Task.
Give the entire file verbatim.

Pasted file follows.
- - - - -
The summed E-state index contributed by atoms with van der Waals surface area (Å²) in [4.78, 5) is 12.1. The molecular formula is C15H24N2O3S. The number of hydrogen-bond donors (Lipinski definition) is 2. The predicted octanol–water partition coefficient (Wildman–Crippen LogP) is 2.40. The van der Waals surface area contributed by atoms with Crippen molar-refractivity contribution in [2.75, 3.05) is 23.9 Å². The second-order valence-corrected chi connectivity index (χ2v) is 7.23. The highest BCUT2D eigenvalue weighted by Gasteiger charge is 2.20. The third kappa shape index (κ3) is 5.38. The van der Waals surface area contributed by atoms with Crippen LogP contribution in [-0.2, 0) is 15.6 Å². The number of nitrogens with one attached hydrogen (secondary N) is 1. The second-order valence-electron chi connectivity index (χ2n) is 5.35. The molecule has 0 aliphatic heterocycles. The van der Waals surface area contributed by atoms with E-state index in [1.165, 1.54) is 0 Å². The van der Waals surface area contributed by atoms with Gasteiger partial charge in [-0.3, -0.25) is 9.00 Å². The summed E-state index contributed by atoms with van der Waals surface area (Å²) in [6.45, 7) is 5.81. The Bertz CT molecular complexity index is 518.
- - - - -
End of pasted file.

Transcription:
The summed E-state index contributed by atoms with van der Waals surface area (Å²) in [4.78, 5) is 12.1. The molecular formula is C15H24N2O3S. The number of hydrogen-bond donors (Lipinski definition) is 2. The predicted octanol–water partition coefficient (Wildman–Crippen LogP) is 2.40. The van der Waals surface area contributed by atoms with Crippen molar-refractivity contribution in [2.75, 3.05) is 23.9 Å². The second-order valence-corrected chi connectivity index (χ2v) is 7.23. The highest BCUT2D eigenvalue weighted by Gasteiger charge is 2.20. The third kappa shape index (κ3) is 5.38. The van der Waals surface area contributed by atoms with Crippen LogP contribution in [-0.2, 0) is 15.6 Å². The number of nitrogens with one attached hydrogen (secondary N) is 1. The second-order valence-electron chi connectivity index (χ2n) is 5.35. The molecule has 0 aliphatic heterocycles. The van der Waals surface area contributed by atoms with E-state index in [1.165, 1.54) is 0 Å². The van der Waals surface area contributed by atoms with Gasteiger partial charge in [-0.3, -0.25) is 9.00 Å². The summed E-state index contributed by atoms with van der Waals surface area (Å²) in [6.45, 7) is 5.81. The Bertz CT molecular complexity index is 518.